Disclaimer. After nearly 40 years managing money for some of the largest life offices and investment managers in the world, I think I have something to offer. But I can't by law give you advice, and I do make mistakes. Remember: the unexpected sometimes happens. Oddly enough, the expected does too, but all too often it takes longer than you thought it would, or on the other hand happens more quickly than you expected. The Goddess of Markets punishes (eventually) greed, folly, laziness and arrogance. No matter how many years you've served Her. Take care. Be humble. And don't blame me.

BTW, clicking on most charts will produce the original-sized, i.e., bigger version.

Thursday, September 22, 2011

Class war

Billionaire Warren Buffett pointed out that he has a 17% tax rate, lower than all the other 20 ppl in his office who have tax rates between 33 and 40% but who have much lower incomes than he does. He thinks it should change. It should.

Monday, September 19, 2011

Time to split banks

UBS has just shown again why banks are not to be trusted.

Historically, banks which lent money (for example to buy houses or fund trade) were separate from banks which traded in securities.  But economists argued that this separation was unnecessary.  Banks, they said,  could be trusted to be sensible.

The GFC has I would have thought decisively destroyed that rosy view of banks and bankers.  The greed and folly of the banks plunged the world into a financial crisis which has still not been resolved.

When banks are "too big to fail" controls and regulations need to be tightened.  Banks involved in trading shares/currencies/derivatives should have much higher ratios of capital to assets than banks lending money to buy houses on conservative loan to valuation ratios.  The Lebanese banking system had no crisis during the GFC because Lebanese banks only lend you 60% of the value of the property.  With bank assets bigger than GDP, it's quite clear that lending banks should be tightly regulated, even as "merchant/investment banks" are not.

No one minds banks losing their own capital.  But when profits are privatised and losses socialised it's time to act.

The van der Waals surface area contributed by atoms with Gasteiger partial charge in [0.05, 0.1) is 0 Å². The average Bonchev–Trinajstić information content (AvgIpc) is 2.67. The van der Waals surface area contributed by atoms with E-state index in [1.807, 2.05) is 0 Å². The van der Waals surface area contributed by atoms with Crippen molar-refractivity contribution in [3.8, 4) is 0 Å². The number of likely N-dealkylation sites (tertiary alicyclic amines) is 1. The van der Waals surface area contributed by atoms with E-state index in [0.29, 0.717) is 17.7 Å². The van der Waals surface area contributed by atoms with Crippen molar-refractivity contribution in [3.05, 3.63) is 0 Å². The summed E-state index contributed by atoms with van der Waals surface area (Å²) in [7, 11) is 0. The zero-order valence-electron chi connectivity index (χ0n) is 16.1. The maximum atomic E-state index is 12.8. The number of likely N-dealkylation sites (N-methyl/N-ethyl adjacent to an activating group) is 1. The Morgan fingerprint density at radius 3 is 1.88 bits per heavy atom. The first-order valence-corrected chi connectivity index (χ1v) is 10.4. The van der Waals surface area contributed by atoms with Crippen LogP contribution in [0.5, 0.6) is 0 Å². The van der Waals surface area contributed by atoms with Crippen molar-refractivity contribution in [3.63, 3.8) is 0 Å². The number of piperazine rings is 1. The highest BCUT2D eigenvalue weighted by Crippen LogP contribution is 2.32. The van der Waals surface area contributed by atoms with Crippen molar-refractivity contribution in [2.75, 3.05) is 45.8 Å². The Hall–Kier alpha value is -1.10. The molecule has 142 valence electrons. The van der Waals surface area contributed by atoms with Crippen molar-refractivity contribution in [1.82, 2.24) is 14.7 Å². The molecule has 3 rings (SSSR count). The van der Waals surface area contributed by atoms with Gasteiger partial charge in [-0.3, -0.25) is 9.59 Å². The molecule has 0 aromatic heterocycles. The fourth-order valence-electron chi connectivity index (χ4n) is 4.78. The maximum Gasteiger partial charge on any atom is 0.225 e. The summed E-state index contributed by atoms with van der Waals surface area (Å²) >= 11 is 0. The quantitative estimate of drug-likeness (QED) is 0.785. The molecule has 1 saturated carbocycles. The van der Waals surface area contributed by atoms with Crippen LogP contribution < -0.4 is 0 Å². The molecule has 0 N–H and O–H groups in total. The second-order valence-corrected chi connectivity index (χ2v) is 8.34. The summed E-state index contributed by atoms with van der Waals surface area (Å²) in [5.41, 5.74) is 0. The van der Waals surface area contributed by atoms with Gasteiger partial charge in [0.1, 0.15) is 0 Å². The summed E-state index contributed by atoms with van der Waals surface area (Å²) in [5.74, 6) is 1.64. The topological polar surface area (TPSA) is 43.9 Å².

US now = Japan in the 90s?

Another thoughtful article from Stephanie Flanders of the BBC.

Some quotes from the article:
In terms of economic growth, the US's performance over the last five years now looks no better than Japan's in the five years after its asset bubbles burst in the late 1980s. Indeed, in employment terms it has been considerably worse.

The jobs picture was already bleak at the start of the year - but, if anything it now looks even worse, with unemployment still hovering around the 9% mark, and a record 40% of the jobless now unemployed for more than six months. 

In the past, economists have tended to laud the flexibility of the US labour market: unemployment might rise more quickly in a recession, but it would then fall more quickly as the economy recovered, and long-term unemployment was always much lower. Now US labour flexibility seems only to be operating in one direction, while the "over-regulated" German labour market has performed surprisingly well.

A few startling statistics highlight the failure of the US economy to deliver jobs for its rising population: in 1958, 85% of working age American men were in work. Today, less than 64% have jobs, and - in case you think that is simply due to women entering the workforce - the share of all Americans, men and women, in work is now lower than it has been since the early 1980s. 

It's not only jobs. In its latest assessment of the US economy, the IMF looked in detail at the past ten US recessions. On nearly all the key measures - loss of output, employment, investment or growth in personal disposable income, the two downturns of the 21st century (2000-1 and 2008-9) have been the worst.

That is what gives rise to the suggestion that the US has already suffered a "lost decade" - at least on Main Street. Real average household income fell by 3.6% between 2001 and 2009, and real incomes have fallen again in 2011, as inflation has picked up but wages have remained flat. The weakness in earnings is also uncannily similar to Japan (see Capital Economics chart 8).

 All the evidence suggests that the US model of aggressive (some might say vicious) capitalism has failed.

Saturday, September 17, 2011

US Coinciding Index for August

Click chart to enlarge

I have all the data for my US coinciding index for August except one, which I've estimated.  In contrast to the weak employment data, the index is surprisingly robust.  I've plotted the 3 month rate of change in the index against a weighted average of the ISM industry and ISM services surveys.  Both series have been extreme-adjusted to remove statistical aberrations.  On the face of it, these data do not yet point towards a double dip.

The correlation between these two indicators is very close.  Of course, the 3 month rate of change would tend to lead the underlying series, which account for the absence of any leading relationship in the ISM surveys.

As always, clicking on the chart will give it you in the original size.

Friday, September 16, 2011


The European pollies continue to dither, but the key central banks are taking action.  Finally.

Stephanie Flanders has a thoughtful blog post about the whole mess here.

I still think Greece will effectively default.  Its burdens are too great now.  But .... it's just possible that the default will be orderly.

Interesting times.  I took some money off the table a few days ago, despairing that the Europeans would get their actions together.  The outlook today is brighter.  Somewhat.